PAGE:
«In this so-called “modern world” we have created, most individuals solely focus on wealth maximisation, and ignore the other aspects of life.

»This results in a state where impoverished people just barely survive, and rich people get even richer.

»But as Dr Muhammad Yunus eloquently mentioned in this book the Banker to The Poor: “The poor people are bonsai people. There is nothing wrong with their seeds. Only society never gave them a base to grow on.” These deprived people can break the chain of poverty if they are allowed to explore their own potential and capability.

»One way to do this is to equipped them with necessary skills and let them use the skills to earn.

»The matter of optimism is that the younger generation, not infected with parochialism, has the ability and the enthusiasm to put it into action.

»In many parts of the world, the youth have already started implementing the concept of social business and we are witnessing positive changes in the lives of poor people.

»The term “social business”, explicated by Dr Muhammad Yunus, is a cause-driven business where the main purpose is to obliterate social problems through a sustainable business model where investors can gradually recoup the money invested.

»In Bangladesh, the opportunity for social business is enormous since the country has long been shackled by poverty, natural disaster, malnutrition, illiteracy and many other social problems.

»Therefore, Grameen has established a number of joint ventures (social businesses), such as Grameen Danone, Grameen Veolia, BASF Grameen, Grameen Intel, and most recently Grameen UNIQLO to solve the pressing social problems in Bangladesh.

»Most of us are unaware of the fact that besides Grameen ventures, there are a number of social businesses mostly run by young people, which are changing the lives of underprivileged people every day.

»Punoh is a social business and internet-based store that sells new and rarely-used quality clothing and accessories, online.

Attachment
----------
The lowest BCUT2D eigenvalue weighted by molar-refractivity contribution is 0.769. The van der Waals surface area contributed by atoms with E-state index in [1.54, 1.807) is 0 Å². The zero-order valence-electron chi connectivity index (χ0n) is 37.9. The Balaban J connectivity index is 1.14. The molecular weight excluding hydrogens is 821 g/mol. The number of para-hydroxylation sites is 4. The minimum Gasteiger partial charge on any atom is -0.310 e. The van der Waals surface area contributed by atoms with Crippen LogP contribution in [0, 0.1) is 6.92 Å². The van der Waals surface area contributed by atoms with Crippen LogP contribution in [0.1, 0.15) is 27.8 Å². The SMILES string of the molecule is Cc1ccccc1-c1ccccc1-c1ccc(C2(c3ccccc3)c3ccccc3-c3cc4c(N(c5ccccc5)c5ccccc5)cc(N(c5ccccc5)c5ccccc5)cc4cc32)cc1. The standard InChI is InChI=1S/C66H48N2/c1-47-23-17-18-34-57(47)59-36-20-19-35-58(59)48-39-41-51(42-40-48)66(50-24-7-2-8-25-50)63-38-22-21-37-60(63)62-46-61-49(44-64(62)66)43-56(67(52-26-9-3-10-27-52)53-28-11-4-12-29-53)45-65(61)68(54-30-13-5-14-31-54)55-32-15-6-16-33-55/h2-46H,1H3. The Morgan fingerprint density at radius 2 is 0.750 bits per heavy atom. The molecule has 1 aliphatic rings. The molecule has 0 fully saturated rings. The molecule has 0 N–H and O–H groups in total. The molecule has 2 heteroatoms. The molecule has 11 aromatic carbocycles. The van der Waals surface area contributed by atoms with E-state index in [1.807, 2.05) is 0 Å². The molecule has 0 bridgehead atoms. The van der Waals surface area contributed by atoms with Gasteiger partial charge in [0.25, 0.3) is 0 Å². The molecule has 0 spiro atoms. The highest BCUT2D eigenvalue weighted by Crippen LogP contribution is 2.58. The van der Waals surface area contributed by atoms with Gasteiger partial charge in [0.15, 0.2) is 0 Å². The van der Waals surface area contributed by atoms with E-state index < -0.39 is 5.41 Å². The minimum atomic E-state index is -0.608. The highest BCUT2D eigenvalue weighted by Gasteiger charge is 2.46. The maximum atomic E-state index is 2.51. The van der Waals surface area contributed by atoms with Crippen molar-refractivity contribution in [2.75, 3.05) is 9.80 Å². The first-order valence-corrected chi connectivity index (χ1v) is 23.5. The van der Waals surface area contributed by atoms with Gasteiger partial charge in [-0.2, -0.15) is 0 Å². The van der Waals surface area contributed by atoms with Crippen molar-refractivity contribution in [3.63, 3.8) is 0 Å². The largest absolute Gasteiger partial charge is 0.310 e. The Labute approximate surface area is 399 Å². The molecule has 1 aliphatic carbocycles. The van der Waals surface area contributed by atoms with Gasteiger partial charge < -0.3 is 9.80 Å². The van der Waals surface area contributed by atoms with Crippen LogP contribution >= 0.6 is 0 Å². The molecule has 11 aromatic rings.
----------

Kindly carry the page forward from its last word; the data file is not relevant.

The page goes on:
»It all started when Syeda Gulru Hasan, a young, enthusiastic, and creative-minded social worker, along with Rafiqul Islam, an IT entrepreneur, wanted to develop a sustainable fund for poor women and train them with necessary skills so that they can at least have a chance to compete in the job market.

»The idea of an online clothing store surfaced when Ms Hasan heard, on numerous occasions, that people have clothes that is just “taking up space” but “too good to give away or throw away!”

»Punoh.com gives potential buyers/sellers the platform to buy and sell, and actually releases the money which was locked in a closet back into the economy.

»Since this is a new venture (started in March 2013), the very first “social benefit” from Punoh will come about in July when a number of disadvantaged women will be trained on computers; mainly in MS Office which will enable these women to work as freelancers once they are trained.

»Panther Social is another very unique Social Business in Bangladesh operated by a talented man whose mission is to help rickshaw pullers become financially independent. The founder, Mr Ahad Mohammad Bhai, after completing graduating from the University of British Columbia, came back to Bangladesh and started his own advertising firm which aimed to introduce new and innovative methods, one of them being branding rickshaws.